10 ROOKIE STYLE MISTAKES How to suit up like a pro Style is more about knowing how to dress than what to wear. Trends come and go, what to wear varies from season to season, but how you dress marks the truly stylish man. So even though we sell custom clothing and it would probably be in our best interest to tell you exactly what to wear, we’re not going to do that here. Instead, with this manual, we’ll teach you how to avoid 10 frequently seen mistakes when you’re suiting up. You see a button and a buttonhole so you use them…all of them. Makes sense. Too bad it’s a faux pas. You never need to button the bottom button on a suit jacket or a blazer with more than one button. The story behind this tradition is long and boring, so we’ll spare you the details and just ask that you trust us on this one.
MISTAKE #1: Buttoning all the buttons on your suit jackets and blazers Bottom buttons are not meant to be fastened. Leave it undone to capture the same suave look as the gents in these photos.
MISTAKE #2: Not showing any shirt cuff Nothing looks more like you’re wearing your father’s suit than a sleeve that swallows up your shirt sleeve. If your shirt sleeve doesn’t peek out from under your jacket (we recommend between 0.25” and 0.5”) you’ve got one of two problems: either your shirt sleeve is too short or your jacket sleeve is too long. Either way, get thee to a tailor with the quickness. Or better yet, start wearing clothes that fit you flawlessly. All things in moderation, including your shirt cuff. This guy has it right. Let enough peek below your jacket sleeve to keep them interested. Nothing says styled by retail like a matching pocket square and tie. These atrocities usually come in over-saturated, satiny solids, like a royal purple silk tie and matching silk pocket square. The resulting look is amateur hour all the way. While a matching set of jacket and pants (a suit) may be the epitome of men’s style, accessories, like ties and pocket squares, should vary in pattern or shade in some way.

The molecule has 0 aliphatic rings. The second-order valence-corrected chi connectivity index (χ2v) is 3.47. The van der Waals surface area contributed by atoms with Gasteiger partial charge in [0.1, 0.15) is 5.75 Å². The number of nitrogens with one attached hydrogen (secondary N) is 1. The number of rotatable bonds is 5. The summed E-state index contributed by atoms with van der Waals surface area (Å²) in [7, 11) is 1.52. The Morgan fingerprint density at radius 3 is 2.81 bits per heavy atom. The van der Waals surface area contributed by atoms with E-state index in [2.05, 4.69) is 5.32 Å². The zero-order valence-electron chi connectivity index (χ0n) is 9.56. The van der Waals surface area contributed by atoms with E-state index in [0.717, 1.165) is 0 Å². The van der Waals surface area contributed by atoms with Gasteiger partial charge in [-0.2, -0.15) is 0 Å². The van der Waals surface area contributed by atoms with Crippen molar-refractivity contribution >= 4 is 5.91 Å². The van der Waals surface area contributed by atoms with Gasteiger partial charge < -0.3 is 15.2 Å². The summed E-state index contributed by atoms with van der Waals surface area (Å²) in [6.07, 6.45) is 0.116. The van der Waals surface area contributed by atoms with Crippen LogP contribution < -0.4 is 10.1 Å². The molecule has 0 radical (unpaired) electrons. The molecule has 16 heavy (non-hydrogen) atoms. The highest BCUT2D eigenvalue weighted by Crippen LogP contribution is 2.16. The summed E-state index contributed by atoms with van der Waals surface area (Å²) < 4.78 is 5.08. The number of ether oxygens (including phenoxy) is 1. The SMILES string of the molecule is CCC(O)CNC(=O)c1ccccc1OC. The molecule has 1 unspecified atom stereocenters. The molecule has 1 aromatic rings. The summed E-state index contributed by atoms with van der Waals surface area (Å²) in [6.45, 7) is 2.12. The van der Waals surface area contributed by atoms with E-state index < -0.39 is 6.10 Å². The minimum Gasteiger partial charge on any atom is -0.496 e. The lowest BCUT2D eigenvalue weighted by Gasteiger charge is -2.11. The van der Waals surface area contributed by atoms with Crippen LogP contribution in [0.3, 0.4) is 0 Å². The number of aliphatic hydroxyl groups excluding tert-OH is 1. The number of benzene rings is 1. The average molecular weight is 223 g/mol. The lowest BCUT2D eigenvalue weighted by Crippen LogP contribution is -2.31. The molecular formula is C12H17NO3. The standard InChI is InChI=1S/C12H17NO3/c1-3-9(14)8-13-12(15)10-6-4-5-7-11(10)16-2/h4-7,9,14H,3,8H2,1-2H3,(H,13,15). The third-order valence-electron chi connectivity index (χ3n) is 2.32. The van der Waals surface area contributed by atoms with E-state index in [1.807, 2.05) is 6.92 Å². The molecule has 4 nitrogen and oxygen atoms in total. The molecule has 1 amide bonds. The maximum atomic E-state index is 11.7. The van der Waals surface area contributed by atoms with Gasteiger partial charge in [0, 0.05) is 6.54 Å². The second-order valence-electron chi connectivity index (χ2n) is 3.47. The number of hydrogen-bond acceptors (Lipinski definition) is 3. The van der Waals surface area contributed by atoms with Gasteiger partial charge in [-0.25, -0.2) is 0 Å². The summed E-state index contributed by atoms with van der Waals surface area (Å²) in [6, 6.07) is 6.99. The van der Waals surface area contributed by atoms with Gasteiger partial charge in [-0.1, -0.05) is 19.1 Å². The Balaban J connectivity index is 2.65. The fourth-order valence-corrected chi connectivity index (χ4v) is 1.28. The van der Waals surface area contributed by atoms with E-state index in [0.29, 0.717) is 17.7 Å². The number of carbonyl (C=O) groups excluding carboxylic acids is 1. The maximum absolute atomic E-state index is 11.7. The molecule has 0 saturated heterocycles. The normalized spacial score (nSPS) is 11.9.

MISTAKE #3: Matching pocket square and tie sets
MISTAKE #4: Wearing Out of Style Shoes You could wear a pair of the finest, Italian calfskin, bench-made, square toe shoes and you’d still be wearing square toe shoes. Which is to say you’ll look like you stepped out of a time machine sent from the 90s. The solution to this problem is to invest in timeless styles. A quality pair of cap-toe oxfords, brogues or derbies aren’t designed to be on trend today. These fad proof styles are the way to go since a well made pair of shoes should last you over 10 years with proper care. Shoes can make or break even the most dapper outfit. These men prove that whether you’re heading out for work or play, choosing quality and classic is always the right choice.
MISTAKE #5: Wearing a crew neck undershirt with an open collared dress shirt Good for you for wearing an undershirt. The rewards are great. But there is one risk. That little bit of white cotton forming a triangle at the base of your neck is not working. A V-neck or tank top undershirt is mandatory when you’re not wearing a tie. A little skin is sexy. A visible undershirt? Not so much. Don’t let the effortless cool of an open collar shirt be tarnished with a visible strip of an undershirt.